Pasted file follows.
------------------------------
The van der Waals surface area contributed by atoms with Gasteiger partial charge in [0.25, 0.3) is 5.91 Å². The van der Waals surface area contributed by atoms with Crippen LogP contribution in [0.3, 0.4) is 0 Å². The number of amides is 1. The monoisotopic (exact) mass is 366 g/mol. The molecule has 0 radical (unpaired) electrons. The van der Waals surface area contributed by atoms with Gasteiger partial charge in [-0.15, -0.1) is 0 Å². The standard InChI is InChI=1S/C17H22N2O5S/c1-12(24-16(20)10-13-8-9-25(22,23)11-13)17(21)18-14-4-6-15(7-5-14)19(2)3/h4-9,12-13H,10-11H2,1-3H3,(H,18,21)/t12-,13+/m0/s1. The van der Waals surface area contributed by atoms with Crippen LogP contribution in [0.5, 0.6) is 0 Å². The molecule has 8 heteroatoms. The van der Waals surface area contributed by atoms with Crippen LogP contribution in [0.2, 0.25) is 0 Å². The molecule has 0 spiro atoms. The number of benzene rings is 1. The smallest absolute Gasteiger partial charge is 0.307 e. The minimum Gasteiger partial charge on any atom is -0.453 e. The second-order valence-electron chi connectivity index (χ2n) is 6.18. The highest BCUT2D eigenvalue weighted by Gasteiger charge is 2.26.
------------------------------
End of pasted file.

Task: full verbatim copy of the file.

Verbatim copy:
The van der Waals surface area contributed by atoms with Gasteiger partial charge in [0.25, 0.3) is 5.91 Å². The van der Waals surface area contributed by atoms with Crippen LogP contribution in [0.3, 0.4) is 0 Å². The number of amides is 1. The monoisotopic (exact) mass is 366 g/mol. The molecule has 0 radical (unpaired) electrons. The van der Waals surface area contributed by atoms with Gasteiger partial charge in [-0.15, -0.1) is 0 Å². The standard InChI is InChI=1S/C17H22N2O5S/c1-12(24-16(20)10-13-8-9-25(22,23)11-13)17(21)18-14-4-6-15(7-5-14)19(2)3/h4-9,12-13H,10-11H2,1-3H3,(H,18,21)/t12-,13+/m0/s1. The van der Waals surface area contributed by atoms with Crippen LogP contribution in [0.5, 0.6) is 0 Å². The molecule has 8 heteroatoms. The van der Waals surface area contributed by atoms with Crippen LogP contribution in [0.2, 0.25) is 0 Å². The molecule has 0 spiro atoms. The number of benzene rings is 1. The smallest absolute Gasteiger partial charge is 0.307 e. The minimum Gasteiger partial charge on any atom is -0.453 e. The second-order valence-electron chi connectivity index (χ2n) is 6.18. The highest BCUT2D eigenvalue weighted by Gasteiger charge is 2.26.